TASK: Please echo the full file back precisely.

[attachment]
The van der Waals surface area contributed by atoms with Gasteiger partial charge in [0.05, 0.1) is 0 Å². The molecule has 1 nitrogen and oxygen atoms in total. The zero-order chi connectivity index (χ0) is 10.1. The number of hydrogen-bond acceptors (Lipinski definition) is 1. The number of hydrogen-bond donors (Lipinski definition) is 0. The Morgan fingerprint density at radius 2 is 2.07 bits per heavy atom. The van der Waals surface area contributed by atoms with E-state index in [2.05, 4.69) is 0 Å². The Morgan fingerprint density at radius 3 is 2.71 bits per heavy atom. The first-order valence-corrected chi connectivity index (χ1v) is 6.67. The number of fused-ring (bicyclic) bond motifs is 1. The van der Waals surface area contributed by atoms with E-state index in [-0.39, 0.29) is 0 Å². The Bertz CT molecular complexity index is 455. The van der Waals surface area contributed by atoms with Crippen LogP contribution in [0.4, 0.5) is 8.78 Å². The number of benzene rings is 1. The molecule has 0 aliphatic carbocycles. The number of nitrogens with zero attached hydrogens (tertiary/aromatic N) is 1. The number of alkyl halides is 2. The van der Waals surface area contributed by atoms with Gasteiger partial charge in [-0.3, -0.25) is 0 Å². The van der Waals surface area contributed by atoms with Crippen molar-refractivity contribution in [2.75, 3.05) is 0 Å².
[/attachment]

The van der Waals surface area contributed by atoms with Gasteiger partial charge in [0.05, 0.1) is 0 Å². The molecule has 1 nitrogen and oxygen atoms in total. The zero-order chi connectivity index (χ0) is 10.1. The number of hydrogen-bond acceptors (Lipinski definition) is 1. The number of hydrogen-bond donors (Lipinski definition) is 0. The Morgan fingerprint density at radius 2 is 2.07 bits per heavy atom. The van der Waals surface area contributed by atoms with E-state index in [2.05, 4.69) is 0 Å². The Morgan fingerprint density at radius 3 is 2.71 bits per heavy atom. The first-order valence-corrected chi connectivity index (χ1v) is 6.67. The number of fused-ring (bicyclic) bond motifs is 1. The van der Waals surface area contributed by atoms with E-state index in [-0.39, 0.29) is 0 Å². The Bertz CT molecular complexity index is 455. The van der Waals surface area contributed by atoms with Crippen LogP contribution in [0.4, 0.5) is 8.78 Å². The number of benzene rings is 1. The molecule has 0 aliphatic carbocycles. The number of nitrogens with zero attached hydrogens (tertiary/aromatic N) is 1. The number of alkyl halides is 2. The van der Waals surface area contributed by atoms with Gasteiger partial charge in [-0.3, -0.25) is 0 Å². The van der Waals surface area contributed by atoms with Crippen molar-refractivity contribution in [2.75, 3.05) is 0 Å².